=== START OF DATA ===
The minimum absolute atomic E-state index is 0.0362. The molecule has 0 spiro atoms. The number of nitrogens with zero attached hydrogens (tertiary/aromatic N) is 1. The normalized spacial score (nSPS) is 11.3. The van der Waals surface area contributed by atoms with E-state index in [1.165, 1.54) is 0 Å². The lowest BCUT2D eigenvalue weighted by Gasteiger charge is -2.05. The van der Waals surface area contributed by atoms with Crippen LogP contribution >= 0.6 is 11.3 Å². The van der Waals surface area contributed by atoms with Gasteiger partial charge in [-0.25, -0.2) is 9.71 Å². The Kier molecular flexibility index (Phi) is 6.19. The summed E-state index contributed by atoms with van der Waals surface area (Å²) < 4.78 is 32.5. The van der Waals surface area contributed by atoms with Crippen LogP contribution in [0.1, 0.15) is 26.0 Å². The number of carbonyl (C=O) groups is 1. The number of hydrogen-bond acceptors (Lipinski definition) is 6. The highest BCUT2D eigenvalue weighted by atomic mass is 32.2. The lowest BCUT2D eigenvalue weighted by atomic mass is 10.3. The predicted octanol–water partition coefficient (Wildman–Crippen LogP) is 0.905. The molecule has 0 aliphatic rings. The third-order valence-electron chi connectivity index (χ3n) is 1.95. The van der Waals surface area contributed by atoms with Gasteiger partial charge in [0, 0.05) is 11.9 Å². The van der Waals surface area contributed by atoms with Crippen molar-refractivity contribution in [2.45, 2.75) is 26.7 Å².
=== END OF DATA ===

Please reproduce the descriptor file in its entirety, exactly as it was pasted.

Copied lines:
The minimum absolute atomic E-state index is 0.0362. The molecule has 0 spiro atoms. The number of nitrogens with zero attached hydrogens (tertiary/aromatic N) is 1. The normalized spacial score (nSPS) is 11.3. The van der Waals surface area contributed by atoms with E-state index in [1.165, 1.54) is 0 Å². The lowest BCUT2D eigenvalue weighted by Gasteiger charge is -2.05. The van der Waals surface area contributed by atoms with Crippen LogP contribution >= 0.6 is 11.3 Å². The van der Waals surface area contributed by atoms with Gasteiger partial charge in [-0.25, -0.2) is 9.71 Å². The Kier molecular flexibility index (Phi) is 6.19. The summed E-state index contributed by atoms with van der Waals surface area (Å²) < 4.78 is 32.5. The van der Waals surface area contributed by atoms with Crippen LogP contribution in [0.1, 0.15) is 26.0 Å². The number of carbonyl (C=O) groups is 1. The number of hydrogen-bond acceptors (Lipinski definition) is 6. The highest BCUT2D eigenvalue weighted by atomic mass is 32.2. The lowest BCUT2D eigenvalue weighted by atomic mass is 10.3. The predicted octanol–water partition coefficient (Wildman–Crippen LogP) is 0.905. The molecule has 0 aliphatic rings. The third-order valence-electron chi connectivity index (χ3n) is 1.95. The van der Waals surface area contributed by atoms with Gasteiger partial charge in [0, 0.05) is 11.9 Å². The van der Waals surface area contributed by atoms with Crippen molar-refractivity contribution in [2.45, 2.75) is 26.7 Å².